The Drool-o-tron™ seems to be developing a personality. It signaled us with its blaring sirens and flashing lights. The blinking letters of the wall display said York University .
What? York University in Toronto, Canada’s third-largest university? So it seems. Our computer was locked onto this news release at the university’s website: Moose drool inhibits growth of toxic fungus: York U research. Here are some excerpts, with bold font added by us:
Some sticky research out of York University shows a surprisingly effective way to fight against a certain species of toxic grass fungus: moose saliva (yes… moose saliva).
People have been battling toxic fungus for millennia, but until now, no one ever thought of using moose drool. Those Canadians are smart! We’re told:
Published in this month’s Biology Letters, “Ungulate saliva inhibits a grass–endophyte mutualism” shows that moose and reindeer saliva, when applied to red fescue grass (which hosts a fungus called epichloë festucae that produces the toxin ergovaline) results in slower fungus growth and less toxicity.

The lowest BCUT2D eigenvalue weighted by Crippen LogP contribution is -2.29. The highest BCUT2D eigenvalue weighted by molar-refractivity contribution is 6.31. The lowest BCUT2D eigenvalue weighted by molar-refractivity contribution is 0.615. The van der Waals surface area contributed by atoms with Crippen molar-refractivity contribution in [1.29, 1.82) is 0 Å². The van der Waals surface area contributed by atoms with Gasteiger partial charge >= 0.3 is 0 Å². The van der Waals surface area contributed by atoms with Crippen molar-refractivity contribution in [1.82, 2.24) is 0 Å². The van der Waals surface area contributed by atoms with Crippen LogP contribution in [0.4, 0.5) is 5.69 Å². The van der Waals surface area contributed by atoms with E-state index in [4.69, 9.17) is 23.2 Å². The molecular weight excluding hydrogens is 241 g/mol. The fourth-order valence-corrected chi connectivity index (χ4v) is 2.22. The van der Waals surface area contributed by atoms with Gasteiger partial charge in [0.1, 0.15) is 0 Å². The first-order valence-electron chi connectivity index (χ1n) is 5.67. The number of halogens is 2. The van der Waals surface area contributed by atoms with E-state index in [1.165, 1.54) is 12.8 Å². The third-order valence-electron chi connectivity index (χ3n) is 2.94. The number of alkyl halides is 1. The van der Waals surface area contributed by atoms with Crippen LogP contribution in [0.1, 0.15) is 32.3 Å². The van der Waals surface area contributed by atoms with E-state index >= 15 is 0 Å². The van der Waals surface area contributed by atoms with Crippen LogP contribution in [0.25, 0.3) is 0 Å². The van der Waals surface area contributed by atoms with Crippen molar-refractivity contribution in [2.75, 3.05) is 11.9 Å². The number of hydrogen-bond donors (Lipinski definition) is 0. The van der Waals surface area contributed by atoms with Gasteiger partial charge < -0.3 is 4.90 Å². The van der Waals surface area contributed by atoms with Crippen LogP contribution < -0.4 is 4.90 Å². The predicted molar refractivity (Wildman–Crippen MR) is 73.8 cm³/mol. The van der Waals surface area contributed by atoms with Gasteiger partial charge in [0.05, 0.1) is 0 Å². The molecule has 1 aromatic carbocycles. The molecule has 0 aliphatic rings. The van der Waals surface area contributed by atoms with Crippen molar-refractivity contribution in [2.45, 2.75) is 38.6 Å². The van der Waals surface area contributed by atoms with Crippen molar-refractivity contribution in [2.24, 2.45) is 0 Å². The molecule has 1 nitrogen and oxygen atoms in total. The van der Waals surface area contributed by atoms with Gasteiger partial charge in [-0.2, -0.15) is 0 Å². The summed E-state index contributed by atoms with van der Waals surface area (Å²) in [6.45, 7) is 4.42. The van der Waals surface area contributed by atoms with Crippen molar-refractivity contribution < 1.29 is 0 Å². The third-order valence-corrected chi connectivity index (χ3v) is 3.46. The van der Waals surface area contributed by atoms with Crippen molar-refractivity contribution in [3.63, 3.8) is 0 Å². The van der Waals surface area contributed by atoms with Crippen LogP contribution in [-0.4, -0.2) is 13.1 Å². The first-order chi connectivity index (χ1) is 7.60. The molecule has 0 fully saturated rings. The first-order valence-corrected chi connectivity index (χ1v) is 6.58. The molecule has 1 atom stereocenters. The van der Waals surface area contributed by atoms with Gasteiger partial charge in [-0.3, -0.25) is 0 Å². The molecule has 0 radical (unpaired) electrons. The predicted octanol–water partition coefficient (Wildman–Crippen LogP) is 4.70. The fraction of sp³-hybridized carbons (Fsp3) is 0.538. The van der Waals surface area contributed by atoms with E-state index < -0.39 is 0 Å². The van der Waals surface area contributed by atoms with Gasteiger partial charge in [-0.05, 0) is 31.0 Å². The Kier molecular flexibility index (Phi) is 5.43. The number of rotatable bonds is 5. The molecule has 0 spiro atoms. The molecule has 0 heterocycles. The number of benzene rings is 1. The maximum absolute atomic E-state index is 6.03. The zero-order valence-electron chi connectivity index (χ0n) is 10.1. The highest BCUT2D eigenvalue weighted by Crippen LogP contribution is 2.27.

Here’s a link to the published paper: Ungulate saliva inhibits a grass–endophyte mutualism. You can read it online without a subscription. Let’s stay with the news release:
Inspired by an earlier study that showed that moose grazing and saliva distribution can have a positive effect on plant growth, the research team set out to test an interesting hypothesis – whether moose saliva may, in fact, “detoxify” the grass before it is eaten.
This ranks with the apple that fell on Isaac Newton’s head and inspired his theory of gravity. Get ready now, because here comes a description of scientists at work:
Working in partnership with the Toronto Zoo, the team collected saliva samples from moose and reindeer, which they then smeared onto clipped samples of red fescue grass carrying the toxic fungus, simulating the effect of grazing. They found that the application of saliva produced rapid results, inhibiting fungus growth within 12-36 hours.
We can see it now — a Canadian biologist comes home from a hard day’s work and his wife asks: “What did you do today, dear?”
Okay, that’s enough excerpts, and it’s also enough Curmudgeonly remarks. You’ve got some reading to do if you want to be up-to-date on this topic. But we can’t leave it there. This has inspired us to challenge you, dear reader.
Our challenge is this: What might be a beneficial use of creationists’ drool? There’s so much of the stuff, there must be a purpose for it. Surely you can think of something.
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